Use of rainfall and sea surface temperature monitoring for malaria early warning in Botswana

Thomson, Madeleine C.; Mason, Simon J.; Phindela, Thandie; Connor, Stephen J.

Improved prediction, prevention, and control of epidemics is a key technical element of the Roll Back Malaria partnership. We report a methodology for assessing the importance of climate as a driver of inter-annual variability in malaria in Botswana, and provide the evidence base for inclusion of climate information in a national malaria early warning system. The relationships of variability in rainfall and sea surface temperatures (SSTs) to malaria incidence are assessed at the national level after removing the impact of non-climatic trends and a major policy intervention. Variability in rainfall totals for the period December–February accounts for more than two-thirds of the inter-annual variability in standardized malaria incidence in Botswana (January–May). Both rainfall and annual malaria anomalies in December–February are significantly related to SSTs in the eastern Pacific, suggesting they may be predictable months in advance using seasonal climate forecasting methodologies.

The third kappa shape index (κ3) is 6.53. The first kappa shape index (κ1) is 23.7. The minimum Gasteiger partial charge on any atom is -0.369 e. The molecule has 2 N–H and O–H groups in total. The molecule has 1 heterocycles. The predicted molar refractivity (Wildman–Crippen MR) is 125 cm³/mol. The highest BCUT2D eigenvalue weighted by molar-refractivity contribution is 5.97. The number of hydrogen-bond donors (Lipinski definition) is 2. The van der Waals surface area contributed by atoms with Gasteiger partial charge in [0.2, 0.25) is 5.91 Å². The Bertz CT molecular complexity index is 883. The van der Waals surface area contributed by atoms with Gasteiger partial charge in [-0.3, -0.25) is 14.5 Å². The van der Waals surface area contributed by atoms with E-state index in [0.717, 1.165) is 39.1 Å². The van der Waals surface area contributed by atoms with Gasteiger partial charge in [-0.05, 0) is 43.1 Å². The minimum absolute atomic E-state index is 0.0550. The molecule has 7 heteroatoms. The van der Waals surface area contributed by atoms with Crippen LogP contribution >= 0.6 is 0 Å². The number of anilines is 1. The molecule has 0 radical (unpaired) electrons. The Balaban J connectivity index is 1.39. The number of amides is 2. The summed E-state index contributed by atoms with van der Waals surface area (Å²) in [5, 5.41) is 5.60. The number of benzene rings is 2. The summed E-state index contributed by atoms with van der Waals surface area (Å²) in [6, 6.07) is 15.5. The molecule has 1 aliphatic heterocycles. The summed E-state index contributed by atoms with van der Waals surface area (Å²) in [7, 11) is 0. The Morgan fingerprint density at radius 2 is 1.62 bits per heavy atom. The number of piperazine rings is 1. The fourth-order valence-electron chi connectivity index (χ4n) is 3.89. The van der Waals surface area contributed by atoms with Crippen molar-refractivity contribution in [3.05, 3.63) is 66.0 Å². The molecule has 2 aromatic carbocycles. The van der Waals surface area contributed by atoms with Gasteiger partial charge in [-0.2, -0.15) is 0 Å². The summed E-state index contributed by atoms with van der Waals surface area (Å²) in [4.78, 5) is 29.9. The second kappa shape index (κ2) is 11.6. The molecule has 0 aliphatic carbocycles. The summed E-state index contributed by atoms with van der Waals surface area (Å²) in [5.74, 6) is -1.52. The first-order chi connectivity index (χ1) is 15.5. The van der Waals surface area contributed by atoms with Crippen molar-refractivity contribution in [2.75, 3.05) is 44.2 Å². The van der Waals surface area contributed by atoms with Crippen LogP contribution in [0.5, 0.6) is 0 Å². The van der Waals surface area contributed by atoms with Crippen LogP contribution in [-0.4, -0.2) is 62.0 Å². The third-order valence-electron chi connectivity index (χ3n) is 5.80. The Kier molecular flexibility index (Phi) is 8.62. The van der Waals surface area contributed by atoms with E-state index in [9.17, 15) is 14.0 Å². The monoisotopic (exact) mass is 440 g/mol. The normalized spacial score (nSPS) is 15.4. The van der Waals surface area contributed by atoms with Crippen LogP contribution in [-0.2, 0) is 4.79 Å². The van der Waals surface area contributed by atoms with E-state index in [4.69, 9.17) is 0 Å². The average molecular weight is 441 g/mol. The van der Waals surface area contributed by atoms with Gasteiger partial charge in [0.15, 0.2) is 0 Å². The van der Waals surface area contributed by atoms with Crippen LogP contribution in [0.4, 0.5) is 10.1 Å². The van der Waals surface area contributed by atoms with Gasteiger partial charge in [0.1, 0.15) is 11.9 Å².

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Also Published In

The American Journal of Tropical Medicine and Hygiene

More About This Work

Academic Units
International Research Institute for Climate and Society
Published Here
March 16, 2020